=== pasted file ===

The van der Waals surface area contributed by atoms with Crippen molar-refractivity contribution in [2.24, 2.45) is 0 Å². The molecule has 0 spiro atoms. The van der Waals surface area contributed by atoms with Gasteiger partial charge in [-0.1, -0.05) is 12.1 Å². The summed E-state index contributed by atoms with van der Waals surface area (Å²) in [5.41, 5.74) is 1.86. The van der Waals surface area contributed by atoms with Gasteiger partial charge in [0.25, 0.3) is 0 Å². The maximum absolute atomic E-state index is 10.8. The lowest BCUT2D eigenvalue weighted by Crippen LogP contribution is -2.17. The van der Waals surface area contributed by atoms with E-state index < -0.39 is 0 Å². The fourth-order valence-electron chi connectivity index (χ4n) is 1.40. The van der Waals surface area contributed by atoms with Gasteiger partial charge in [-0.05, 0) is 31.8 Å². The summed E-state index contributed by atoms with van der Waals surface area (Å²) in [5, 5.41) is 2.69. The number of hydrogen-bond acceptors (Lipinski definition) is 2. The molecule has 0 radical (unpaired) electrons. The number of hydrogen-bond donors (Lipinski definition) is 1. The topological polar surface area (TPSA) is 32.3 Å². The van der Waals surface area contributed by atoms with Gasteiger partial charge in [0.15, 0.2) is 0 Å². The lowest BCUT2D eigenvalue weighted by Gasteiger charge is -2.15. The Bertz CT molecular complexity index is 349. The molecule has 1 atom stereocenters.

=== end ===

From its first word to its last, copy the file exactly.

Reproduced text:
The van der Waals surface area contributed by atoms with Crippen molar-refractivity contribution in [2.24, 2.45) is 0 Å². The molecule has 0 spiro atoms. The van der Waals surface area contributed by atoms with Gasteiger partial charge in [-0.1, -0.05) is 12.1 Å². The summed E-state index contributed by atoms with van der Waals surface area (Å²) in [5.41, 5.74) is 1.86. The van der Waals surface area contributed by atoms with Gasteiger partial charge in [0.25, 0.3) is 0 Å². The maximum absolute atomic E-state index is 10.8. The lowest BCUT2D eigenvalue weighted by Crippen LogP contribution is -2.17. The van der Waals surface area contributed by atoms with E-state index < -0.39 is 0 Å². The fourth-order valence-electron chi connectivity index (χ4n) is 1.40. The van der Waals surface area contributed by atoms with Gasteiger partial charge in [-0.05, 0) is 31.8 Å². The summed E-state index contributed by atoms with van der Waals surface area (Å²) in [5, 5.41) is 2.69. The number of hydrogen-bond acceptors (Lipinski definition) is 2. The molecule has 0 radical (unpaired) electrons. The number of hydrogen-bond donors (Lipinski definition) is 1. The topological polar surface area (TPSA) is 32.3 Å². The van der Waals surface area contributed by atoms with Gasteiger partial charge in [0.15, 0.2) is 0 Å². The lowest BCUT2D eigenvalue weighted by Gasteiger charge is -2.15. The Bertz CT molecular complexity index is 349. The molecule has 1 atom stereocenters.